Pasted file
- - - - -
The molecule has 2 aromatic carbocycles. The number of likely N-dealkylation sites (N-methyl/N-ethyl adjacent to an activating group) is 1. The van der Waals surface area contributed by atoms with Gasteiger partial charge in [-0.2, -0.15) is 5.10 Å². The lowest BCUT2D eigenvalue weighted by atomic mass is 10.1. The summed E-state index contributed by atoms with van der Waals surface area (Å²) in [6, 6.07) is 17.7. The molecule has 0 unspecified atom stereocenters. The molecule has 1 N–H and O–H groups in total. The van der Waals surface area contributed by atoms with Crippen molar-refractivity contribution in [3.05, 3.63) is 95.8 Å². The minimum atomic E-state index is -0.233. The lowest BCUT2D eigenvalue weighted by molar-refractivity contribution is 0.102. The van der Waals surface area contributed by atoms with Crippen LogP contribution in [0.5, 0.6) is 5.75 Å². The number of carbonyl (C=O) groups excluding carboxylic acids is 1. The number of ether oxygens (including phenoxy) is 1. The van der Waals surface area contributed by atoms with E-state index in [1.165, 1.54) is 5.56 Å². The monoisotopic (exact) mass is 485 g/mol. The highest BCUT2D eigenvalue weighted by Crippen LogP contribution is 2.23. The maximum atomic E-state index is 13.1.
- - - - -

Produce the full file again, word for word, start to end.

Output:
The molecule has 2 aromatic carbocycles. The number of likely N-dealkylation sites (N-methyl/N-ethyl adjacent to an activating group) is 1. The van der Waals surface area contributed by atoms with Gasteiger partial charge in [-0.2, -0.15) is 5.10 Å². The lowest BCUT2D eigenvalue weighted by atomic mass is 10.1. The summed E-state index contributed by atoms with van der Waals surface area (Å²) in [6, 6.07) is 17.7. The molecule has 0 unspecified atom stereocenters. The molecule has 1 N–H and O–H groups in total. The van der Waals surface area contributed by atoms with Crippen molar-refractivity contribution in [3.05, 3.63) is 95.8 Å². The minimum atomic E-state index is -0.233. The lowest BCUT2D eigenvalue weighted by molar-refractivity contribution is 0.102. The van der Waals surface area contributed by atoms with Crippen LogP contribution in [0.5, 0.6) is 5.75 Å². The number of carbonyl (C=O) groups excluding carboxylic acids is 1. The number of ether oxygens (including phenoxy) is 1. The van der Waals surface area contributed by atoms with E-state index in [1.165, 1.54) is 5.56 Å². The monoisotopic (exact) mass is 485 g/mol. The highest BCUT2D eigenvalue weighted by Crippen LogP contribution is 2.23. The maximum atomic E-state index is 13.1.